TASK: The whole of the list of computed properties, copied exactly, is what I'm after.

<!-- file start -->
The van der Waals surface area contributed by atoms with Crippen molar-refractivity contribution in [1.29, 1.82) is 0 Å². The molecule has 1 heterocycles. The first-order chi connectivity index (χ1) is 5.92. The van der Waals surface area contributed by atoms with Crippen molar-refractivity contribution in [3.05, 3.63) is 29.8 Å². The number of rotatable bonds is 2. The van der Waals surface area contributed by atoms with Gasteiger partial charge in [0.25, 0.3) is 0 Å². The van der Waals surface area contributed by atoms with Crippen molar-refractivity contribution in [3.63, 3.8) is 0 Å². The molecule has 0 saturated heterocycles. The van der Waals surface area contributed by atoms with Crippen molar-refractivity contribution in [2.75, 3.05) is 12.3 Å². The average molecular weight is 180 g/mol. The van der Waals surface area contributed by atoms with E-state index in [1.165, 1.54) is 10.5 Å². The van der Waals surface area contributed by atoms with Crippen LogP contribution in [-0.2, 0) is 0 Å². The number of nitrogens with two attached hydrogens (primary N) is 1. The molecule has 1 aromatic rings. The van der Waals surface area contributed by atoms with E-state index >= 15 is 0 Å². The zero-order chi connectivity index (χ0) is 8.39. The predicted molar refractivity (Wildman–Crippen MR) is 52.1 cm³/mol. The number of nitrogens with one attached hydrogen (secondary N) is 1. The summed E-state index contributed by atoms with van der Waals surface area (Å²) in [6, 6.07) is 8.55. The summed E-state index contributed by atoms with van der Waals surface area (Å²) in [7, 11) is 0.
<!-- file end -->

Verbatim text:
The van der Waals surface area contributed by atoms with Crippen molar-refractivity contribution in [1.29, 1.82) is 0 Å². The molecule has 1 heterocycles. The first-order chi connectivity index (χ1) is 5.92. The van der Waals surface area contributed by atoms with Crippen molar-refractivity contribution in [3.05, 3.63) is 29.8 Å². The number of rotatable bonds is 2. The van der Waals surface area contributed by atoms with Gasteiger partial charge in [0.25, 0.3) is 0 Å². The van der Waals surface area contributed by atoms with Crippen molar-refractivity contribution in [3.63, 3.8) is 0 Å². The molecule has 0 saturated heterocycles. The van der Waals surface area contributed by atoms with Crippen molar-refractivity contribution in [2.75, 3.05) is 12.3 Å². The average molecular weight is 180 g/mol. The van der Waals surface area contributed by atoms with E-state index in [1.165, 1.54) is 10.5 Å². The van der Waals surface area contributed by atoms with Crippen LogP contribution in [-0.2, 0) is 0 Å². The number of nitrogens with two attached hydrogens (primary N) is 1. The molecule has 1 aromatic rings. The van der Waals surface area contributed by atoms with E-state index >= 15 is 0 Å². The zero-order chi connectivity index (χ0) is 8.39. The predicted molar refractivity (Wildman–Crippen MR) is 52.1 cm³/mol. The number of nitrogens with one attached hydrogen (secondary N) is 1. The summed E-state index contributed by atoms with van der Waals surface area (Å²) in [6, 6.07) is 8.55. The summed E-state index contributed by atoms with van der Waals surface area (Å²) in [7, 11) is 0.